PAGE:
How Colleges Can Create Healthier Campuses: Lessons Learned from the Pandemic
By Robin Dodson, ScD and Kathryn Rodgers, MPH
In the first year of the pandemic, a homemade air purifier called the Corsi-Rosenthal box—built from off-the-shelf materials—began finding its way into schools, homes, and offices across the country as a cost-effective way to reduce the spread of Covid-19. Recently, a team of scientists from Brown University and Silent Spring Institute found this simple DIY innovation is also powerful at filtering out harmful chemicals used in furnishings and building materials that linger in indoor air.
The boxes, which researchers set up in more than a dozen rooms at Brown’s School of Public Health, lowered levels of specific airborne chemicals by up to 60 percent. The study is noteworthy in that it highlights another public health threat that higher education often overlooks: chronic exposure to indoor air pollutants.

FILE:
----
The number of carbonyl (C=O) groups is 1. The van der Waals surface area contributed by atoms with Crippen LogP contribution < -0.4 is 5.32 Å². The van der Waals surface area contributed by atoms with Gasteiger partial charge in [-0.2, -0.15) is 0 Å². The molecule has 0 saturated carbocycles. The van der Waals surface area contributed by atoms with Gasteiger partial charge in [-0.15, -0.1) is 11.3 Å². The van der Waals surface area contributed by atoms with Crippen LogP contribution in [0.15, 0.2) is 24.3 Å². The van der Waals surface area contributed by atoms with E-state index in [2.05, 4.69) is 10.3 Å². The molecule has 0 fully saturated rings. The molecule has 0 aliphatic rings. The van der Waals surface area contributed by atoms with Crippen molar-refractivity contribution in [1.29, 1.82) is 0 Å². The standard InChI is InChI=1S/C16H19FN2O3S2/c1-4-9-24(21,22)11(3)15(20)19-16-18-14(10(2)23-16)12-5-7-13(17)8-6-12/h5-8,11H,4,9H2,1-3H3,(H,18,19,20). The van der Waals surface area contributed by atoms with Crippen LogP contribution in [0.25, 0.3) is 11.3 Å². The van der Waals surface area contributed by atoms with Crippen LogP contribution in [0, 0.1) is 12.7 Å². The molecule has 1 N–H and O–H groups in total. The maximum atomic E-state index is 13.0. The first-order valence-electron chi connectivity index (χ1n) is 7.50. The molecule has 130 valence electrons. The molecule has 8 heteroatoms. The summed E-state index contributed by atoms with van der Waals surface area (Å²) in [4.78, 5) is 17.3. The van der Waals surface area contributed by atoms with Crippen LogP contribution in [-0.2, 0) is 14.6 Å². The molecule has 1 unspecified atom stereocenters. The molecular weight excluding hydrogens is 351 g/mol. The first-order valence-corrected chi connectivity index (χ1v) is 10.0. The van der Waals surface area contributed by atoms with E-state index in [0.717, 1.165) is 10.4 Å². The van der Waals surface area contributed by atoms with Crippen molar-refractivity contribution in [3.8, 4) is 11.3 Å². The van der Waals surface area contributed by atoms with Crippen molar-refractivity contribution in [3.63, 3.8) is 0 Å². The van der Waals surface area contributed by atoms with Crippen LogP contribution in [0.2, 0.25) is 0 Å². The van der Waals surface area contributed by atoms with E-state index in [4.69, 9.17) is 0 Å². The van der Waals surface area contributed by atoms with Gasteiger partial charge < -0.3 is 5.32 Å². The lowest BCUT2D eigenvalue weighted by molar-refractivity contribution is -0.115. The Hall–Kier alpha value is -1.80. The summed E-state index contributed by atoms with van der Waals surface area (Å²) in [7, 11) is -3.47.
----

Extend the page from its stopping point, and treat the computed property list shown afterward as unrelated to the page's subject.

We’re talking about chemicals such as PFAS in carpets, phthalates in vinyl flooring, and flame retardants in upholstered furniture. These endocrine disrupting chemicals (EDCs), which leach out of products and contaminate air and dust, have been linked with a range of harmful health effects including asthma, impaired brain functioning, infertility, cancers, and weakened immune response to vaccines. Many of these effects may not surface until later in life. By some estimates, long-term exposures to EDCs cost the U.S. economy $340 billion each year in healthcare spending and lost wages.
While colleges have responded to the pandemic by investing in public health infrastructure, including improvements in building ventilation, vaccine requirements, regular testing, and mask mandates to curb the spread of Covid-19, higher education’s investments in public health should extend to include reducing harmful chemical exposures as well.